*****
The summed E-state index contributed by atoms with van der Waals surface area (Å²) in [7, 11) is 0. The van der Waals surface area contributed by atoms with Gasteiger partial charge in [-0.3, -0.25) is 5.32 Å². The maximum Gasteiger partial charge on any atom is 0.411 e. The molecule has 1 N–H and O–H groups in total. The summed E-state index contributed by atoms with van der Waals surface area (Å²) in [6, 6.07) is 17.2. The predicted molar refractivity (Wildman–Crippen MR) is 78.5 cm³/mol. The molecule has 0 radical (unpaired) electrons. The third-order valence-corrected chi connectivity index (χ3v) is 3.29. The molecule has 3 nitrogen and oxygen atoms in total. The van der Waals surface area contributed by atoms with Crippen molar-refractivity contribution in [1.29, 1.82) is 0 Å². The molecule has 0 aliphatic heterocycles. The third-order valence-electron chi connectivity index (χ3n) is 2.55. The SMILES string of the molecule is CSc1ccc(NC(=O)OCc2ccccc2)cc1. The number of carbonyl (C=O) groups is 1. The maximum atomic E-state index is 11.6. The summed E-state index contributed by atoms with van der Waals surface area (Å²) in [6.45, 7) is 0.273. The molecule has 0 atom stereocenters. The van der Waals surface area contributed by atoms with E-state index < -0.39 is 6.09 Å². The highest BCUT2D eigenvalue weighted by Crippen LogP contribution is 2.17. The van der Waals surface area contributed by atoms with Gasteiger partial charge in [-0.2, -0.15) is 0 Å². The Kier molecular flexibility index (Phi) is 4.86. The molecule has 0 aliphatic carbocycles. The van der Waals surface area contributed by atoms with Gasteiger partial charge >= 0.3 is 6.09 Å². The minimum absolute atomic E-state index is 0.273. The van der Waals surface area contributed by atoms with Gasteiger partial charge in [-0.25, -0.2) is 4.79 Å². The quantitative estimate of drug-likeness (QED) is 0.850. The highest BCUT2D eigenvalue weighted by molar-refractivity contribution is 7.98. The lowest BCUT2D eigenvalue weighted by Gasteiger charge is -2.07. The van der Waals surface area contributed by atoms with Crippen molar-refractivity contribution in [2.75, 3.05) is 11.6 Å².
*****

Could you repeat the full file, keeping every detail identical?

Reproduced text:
The summed E-state index contributed by atoms with van der Waals surface area (Å²) in [7, 11) is 0. The van der Waals surface area contributed by atoms with Gasteiger partial charge in [-0.3, -0.25) is 5.32 Å². The maximum Gasteiger partial charge on any atom is 0.411 e. The molecule has 1 N–H and O–H groups in total. The summed E-state index contributed by atoms with van der Waals surface area (Å²) in [6, 6.07) is 17.2. The predicted molar refractivity (Wildman–Crippen MR) is 78.5 cm³/mol. The molecule has 0 radical (unpaired) electrons. The third-order valence-corrected chi connectivity index (χ3v) is 3.29. The molecule has 3 nitrogen and oxygen atoms in total. The van der Waals surface area contributed by atoms with Crippen molar-refractivity contribution in [1.29, 1.82) is 0 Å². The molecule has 0 aliphatic heterocycles. The third-order valence-electron chi connectivity index (χ3n) is 2.55. The SMILES string of the molecule is CSc1ccc(NC(=O)OCc2ccccc2)cc1. The number of carbonyl (C=O) groups is 1. The maximum atomic E-state index is 11.6. The summed E-state index contributed by atoms with van der Waals surface area (Å²) in [6.45, 7) is 0.273. The molecule has 0 atom stereocenters. The van der Waals surface area contributed by atoms with E-state index < -0.39 is 6.09 Å². The highest BCUT2D eigenvalue weighted by Crippen LogP contribution is 2.17. The van der Waals surface area contributed by atoms with Gasteiger partial charge in [-0.2, -0.15) is 0 Å². The Kier molecular flexibility index (Phi) is 4.86. The molecule has 0 aliphatic carbocycles. The van der Waals surface area contributed by atoms with Gasteiger partial charge >= 0.3 is 6.09 Å². The minimum absolute atomic E-state index is 0.273. The van der Waals surface area contributed by atoms with Gasteiger partial charge in [-0.25, -0.2) is 4.79 Å². The quantitative estimate of drug-likeness (QED) is 0.850. The highest BCUT2D eigenvalue weighted by molar-refractivity contribution is 7.98. The lowest BCUT2D eigenvalue weighted by Gasteiger charge is -2.07. The van der Waals surface area contributed by atoms with Crippen molar-refractivity contribution in [2.75, 3.05) is 11.6 Å².